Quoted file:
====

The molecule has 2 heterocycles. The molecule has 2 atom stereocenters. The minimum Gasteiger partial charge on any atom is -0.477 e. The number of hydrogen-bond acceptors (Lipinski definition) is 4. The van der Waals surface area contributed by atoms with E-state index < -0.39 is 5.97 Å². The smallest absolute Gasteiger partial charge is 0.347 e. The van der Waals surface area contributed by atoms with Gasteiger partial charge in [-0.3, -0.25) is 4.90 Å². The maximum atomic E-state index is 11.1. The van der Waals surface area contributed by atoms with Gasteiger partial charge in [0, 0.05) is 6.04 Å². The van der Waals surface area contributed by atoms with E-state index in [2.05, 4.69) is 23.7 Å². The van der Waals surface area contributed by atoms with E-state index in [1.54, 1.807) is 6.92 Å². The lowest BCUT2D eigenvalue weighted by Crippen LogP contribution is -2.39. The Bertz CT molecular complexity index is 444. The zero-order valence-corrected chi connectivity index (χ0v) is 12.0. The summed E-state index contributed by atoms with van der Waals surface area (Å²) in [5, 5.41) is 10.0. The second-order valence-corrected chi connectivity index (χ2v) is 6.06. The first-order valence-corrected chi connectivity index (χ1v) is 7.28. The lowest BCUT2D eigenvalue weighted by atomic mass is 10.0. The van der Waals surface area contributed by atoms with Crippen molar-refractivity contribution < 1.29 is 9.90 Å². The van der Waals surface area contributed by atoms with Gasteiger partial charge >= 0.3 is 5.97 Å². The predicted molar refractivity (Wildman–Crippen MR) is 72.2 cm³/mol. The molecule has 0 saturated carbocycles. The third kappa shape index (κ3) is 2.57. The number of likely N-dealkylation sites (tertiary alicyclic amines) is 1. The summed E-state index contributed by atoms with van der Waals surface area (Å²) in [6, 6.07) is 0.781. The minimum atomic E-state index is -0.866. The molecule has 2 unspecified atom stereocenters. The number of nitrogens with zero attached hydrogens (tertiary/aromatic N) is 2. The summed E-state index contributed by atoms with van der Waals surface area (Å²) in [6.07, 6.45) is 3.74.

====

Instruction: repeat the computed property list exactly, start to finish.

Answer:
The molecule has 2 heterocycles. The molecule has 2 atom stereocenters. The minimum Gasteiger partial charge on any atom is -0.477 e. The number of hydrogen-bond acceptors (Lipinski definition) is 4. The van der Waals surface area contributed by atoms with E-state index < -0.39 is 5.97 Å². The smallest absolute Gasteiger partial charge is 0.347 e. The van der Waals surface area contributed by atoms with Gasteiger partial charge in [-0.3, -0.25) is 4.90 Å². The maximum atomic E-state index is 11.1. The van der Waals surface area contributed by atoms with Gasteiger partial charge in [0, 0.05) is 6.04 Å². The van der Waals surface area contributed by atoms with E-state index in [2.05, 4.69) is 23.7 Å². The van der Waals surface area contributed by atoms with E-state index in [1.54, 1.807) is 6.92 Å². The lowest BCUT2D eigenvalue weighted by Crippen LogP contribution is -2.39. The Bertz CT molecular complexity index is 444. The zero-order valence-corrected chi connectivity index (χ0v) is 12.0. The summed E-state index contributed by atoms with van der Waals surface area (Å²) in [5, 5.41) is 10.0. The second-order valence-corrected chi connectivity index (χ2v) is 6.06. The first-order valence-corrected chi connectivity index (χ1v) is 7.28. The lowest BCUT2D eigenvalue weighted by atomic mass is 10.0. The van der Waals surface area contributed by atoms with Crippen molar-refractivity contribution < 1.29 is 9.90 Å². The van der Waals surface area contributed by atoms with Gasteiger partial charge >= 0.3 is 5.97 Å². The predicted molar refractivity (Wildman–Crippen MR) is 72.2 cm³/mol. The molecule has 0 saturated carbocycles. The third kappa shape index (κ3) is 2.57. The number of likely N-dealkylation sites (tertiary alicyclic amines) is 1. The summed E-state index contributed by atoms with van der Waals surface area (Å²) in [6, 6.07) is 0.781. The minimum atomic E-state index is -0.866. The molecule has 2 unspecified atom stereocenters. The number of nitrogens with zero attached hydrogens (tertiary/aromatic N) is 2. The summed E-state index contributed by atoms with van der Waals surface area (Å²) in [6.07, 6.45) is 3.74.